The reason? Decades of budget decisions that favored butter over guns.
On a trip to Libya, Senator John McCain (R-AZ) reopens the straight talk express:
“…it’s a sobering fact that many NATO countries, even some of the big ones, are simply weak. They’ve been cutting their defense budgets for years as their welfare state commitments grew bigger and bigger. Now, they can’t mount much of a fight, even by the small-scale standards of the Libyan action. “No one will admit it, but both the British and the French are running out of precision-guided weapons,” says McCain. “They simply do not have the assets.”
Not that this evidence is convincing to modern liberals. York also points out that members of Congress’ Progressive Caucus recently proposed a “People’s Budget” that raises taxes to expand entitlements like Social Security, Medicare, and Medicaid while “reducing strategic capabilities, conventional forces, procurement, and research & development programs.”
We’ve seen the future, and it’s the near military impotence of Britain and France. The United States can and must do better.
Britain, budget, Byron York, entitlements, France, John McCain, Libya, national defense, NATO, security, spending
December 4th, 2009 at 12:57 pm
When Butter > Guns, a Nation = Toast
The Wall Street Journal offers some penetrating analysis on the inevitably inverse relationship between government financing of “guns” and “butter.” When tax receipts dwindle, appropriators often choose between funding social welfare programs (butter) and national defense (guns). Unsurprisingly, the European welfare state provides a cautionary example.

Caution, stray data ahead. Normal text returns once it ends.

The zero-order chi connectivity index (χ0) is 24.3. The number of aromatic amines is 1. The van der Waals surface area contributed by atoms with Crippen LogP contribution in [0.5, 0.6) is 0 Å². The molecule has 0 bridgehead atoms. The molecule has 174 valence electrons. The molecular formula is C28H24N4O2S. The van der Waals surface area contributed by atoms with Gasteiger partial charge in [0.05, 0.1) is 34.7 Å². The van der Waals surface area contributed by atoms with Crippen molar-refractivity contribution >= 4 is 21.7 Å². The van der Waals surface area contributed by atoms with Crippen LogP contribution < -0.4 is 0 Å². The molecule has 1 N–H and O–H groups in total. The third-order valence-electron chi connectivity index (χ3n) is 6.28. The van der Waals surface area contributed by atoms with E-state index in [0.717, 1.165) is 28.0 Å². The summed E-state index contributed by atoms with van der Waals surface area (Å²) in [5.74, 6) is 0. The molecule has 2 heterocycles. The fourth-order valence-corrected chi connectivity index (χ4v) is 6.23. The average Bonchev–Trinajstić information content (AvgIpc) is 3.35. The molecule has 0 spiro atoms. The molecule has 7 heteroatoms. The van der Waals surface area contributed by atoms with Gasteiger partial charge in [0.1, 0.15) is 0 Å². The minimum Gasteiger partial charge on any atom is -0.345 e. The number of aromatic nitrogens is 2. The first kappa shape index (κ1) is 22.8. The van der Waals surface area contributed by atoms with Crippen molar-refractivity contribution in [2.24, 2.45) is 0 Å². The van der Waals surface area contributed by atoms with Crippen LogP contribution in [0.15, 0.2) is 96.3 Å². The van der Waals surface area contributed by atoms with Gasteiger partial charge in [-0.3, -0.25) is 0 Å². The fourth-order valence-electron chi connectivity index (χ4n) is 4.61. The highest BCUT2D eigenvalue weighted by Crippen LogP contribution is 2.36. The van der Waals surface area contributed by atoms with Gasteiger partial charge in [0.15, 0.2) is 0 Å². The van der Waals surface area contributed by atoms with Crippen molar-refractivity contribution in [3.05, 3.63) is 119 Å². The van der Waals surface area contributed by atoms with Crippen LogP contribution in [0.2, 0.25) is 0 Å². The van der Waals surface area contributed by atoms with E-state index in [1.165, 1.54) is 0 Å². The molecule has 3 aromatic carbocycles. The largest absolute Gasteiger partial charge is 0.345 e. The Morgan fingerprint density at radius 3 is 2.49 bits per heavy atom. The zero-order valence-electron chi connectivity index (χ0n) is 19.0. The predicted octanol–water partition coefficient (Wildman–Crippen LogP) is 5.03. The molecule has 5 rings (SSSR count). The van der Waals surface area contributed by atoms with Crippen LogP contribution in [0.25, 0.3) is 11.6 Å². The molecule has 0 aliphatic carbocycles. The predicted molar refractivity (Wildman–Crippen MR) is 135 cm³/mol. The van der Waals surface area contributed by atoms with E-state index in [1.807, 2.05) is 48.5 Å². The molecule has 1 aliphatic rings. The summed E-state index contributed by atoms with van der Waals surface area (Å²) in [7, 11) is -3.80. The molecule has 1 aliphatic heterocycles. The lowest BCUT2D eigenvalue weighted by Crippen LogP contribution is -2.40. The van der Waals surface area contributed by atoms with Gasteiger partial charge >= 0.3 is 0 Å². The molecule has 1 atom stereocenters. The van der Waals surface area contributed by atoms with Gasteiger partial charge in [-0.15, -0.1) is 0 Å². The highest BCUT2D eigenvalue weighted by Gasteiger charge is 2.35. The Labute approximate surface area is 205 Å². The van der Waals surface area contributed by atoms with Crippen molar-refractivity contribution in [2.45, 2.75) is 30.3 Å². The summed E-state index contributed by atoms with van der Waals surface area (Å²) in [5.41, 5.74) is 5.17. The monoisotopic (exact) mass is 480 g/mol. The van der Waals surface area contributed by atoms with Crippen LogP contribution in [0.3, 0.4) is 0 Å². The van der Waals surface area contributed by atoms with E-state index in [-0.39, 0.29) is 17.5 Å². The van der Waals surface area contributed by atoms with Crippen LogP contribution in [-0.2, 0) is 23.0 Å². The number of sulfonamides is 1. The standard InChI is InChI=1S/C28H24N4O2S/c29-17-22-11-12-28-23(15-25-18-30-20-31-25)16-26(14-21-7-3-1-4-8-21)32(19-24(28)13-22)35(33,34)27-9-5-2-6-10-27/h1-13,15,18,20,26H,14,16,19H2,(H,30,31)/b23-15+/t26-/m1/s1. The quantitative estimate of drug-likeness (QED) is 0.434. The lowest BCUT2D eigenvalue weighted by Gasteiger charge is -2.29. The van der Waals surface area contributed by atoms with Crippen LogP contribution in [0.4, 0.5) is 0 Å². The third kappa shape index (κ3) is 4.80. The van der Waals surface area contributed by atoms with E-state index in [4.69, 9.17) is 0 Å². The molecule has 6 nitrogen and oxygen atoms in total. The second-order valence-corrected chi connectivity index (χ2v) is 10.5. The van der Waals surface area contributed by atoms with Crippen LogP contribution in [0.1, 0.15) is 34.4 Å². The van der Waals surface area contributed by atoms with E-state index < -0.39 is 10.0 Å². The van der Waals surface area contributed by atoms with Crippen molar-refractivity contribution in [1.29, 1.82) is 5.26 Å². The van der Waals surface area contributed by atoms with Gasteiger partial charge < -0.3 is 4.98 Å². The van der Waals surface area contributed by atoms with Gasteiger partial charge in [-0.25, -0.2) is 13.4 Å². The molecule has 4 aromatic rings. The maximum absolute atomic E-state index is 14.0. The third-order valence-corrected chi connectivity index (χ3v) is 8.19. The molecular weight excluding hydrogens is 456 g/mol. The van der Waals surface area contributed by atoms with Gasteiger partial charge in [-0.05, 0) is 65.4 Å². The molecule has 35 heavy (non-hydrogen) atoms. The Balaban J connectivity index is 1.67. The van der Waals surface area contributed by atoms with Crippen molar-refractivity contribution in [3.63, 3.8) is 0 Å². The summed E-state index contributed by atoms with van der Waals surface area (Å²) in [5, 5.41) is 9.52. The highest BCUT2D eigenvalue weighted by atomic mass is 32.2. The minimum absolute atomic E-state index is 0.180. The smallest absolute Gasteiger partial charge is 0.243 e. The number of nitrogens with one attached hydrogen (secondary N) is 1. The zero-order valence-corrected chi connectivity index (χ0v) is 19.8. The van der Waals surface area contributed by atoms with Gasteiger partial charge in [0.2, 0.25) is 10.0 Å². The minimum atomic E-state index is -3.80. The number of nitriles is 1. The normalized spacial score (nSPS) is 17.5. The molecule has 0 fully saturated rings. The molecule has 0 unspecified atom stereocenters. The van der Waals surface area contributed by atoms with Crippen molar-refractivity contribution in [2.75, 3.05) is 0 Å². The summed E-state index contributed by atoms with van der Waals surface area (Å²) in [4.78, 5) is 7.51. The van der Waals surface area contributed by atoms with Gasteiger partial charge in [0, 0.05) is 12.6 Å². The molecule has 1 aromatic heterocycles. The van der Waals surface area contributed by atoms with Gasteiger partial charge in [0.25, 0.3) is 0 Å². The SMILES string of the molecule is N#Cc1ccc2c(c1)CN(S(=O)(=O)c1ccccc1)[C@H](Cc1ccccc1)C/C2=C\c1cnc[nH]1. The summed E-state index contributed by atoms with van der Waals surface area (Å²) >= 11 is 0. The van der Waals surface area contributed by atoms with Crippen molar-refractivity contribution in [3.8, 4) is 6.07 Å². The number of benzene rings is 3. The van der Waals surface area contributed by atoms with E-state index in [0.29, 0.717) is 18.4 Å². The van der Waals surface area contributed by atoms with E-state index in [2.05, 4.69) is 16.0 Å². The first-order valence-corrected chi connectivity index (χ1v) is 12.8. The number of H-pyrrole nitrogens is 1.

The overlooked culprit here is the rise of the modern welfare state. Since World War II and especially from the 1960s, Europe has built elaborate domestic income-maintenance programs, with government-run health care, pensions and jobless benefits. These are hugely expensive, requiring high taxes and government spending that is a huge proportion of GDP.
The Europeans’ obsession with income stabilization through higher taxes means there is less economic growth and less money to spend. These continental priorities mirror the massive increases in social spending enacted or proposed under President Obama – economic stimulus, health care “reform,” cap-and-trade and job creation.
As the U.S. federal deficit balloons, politicians and bureaucrats will look for ways to balance the books. And given the current Administration’s and Congress’ love affair with “butter,” unfortunately, they’ll likely look to slash spending on national defense while our nation is at war.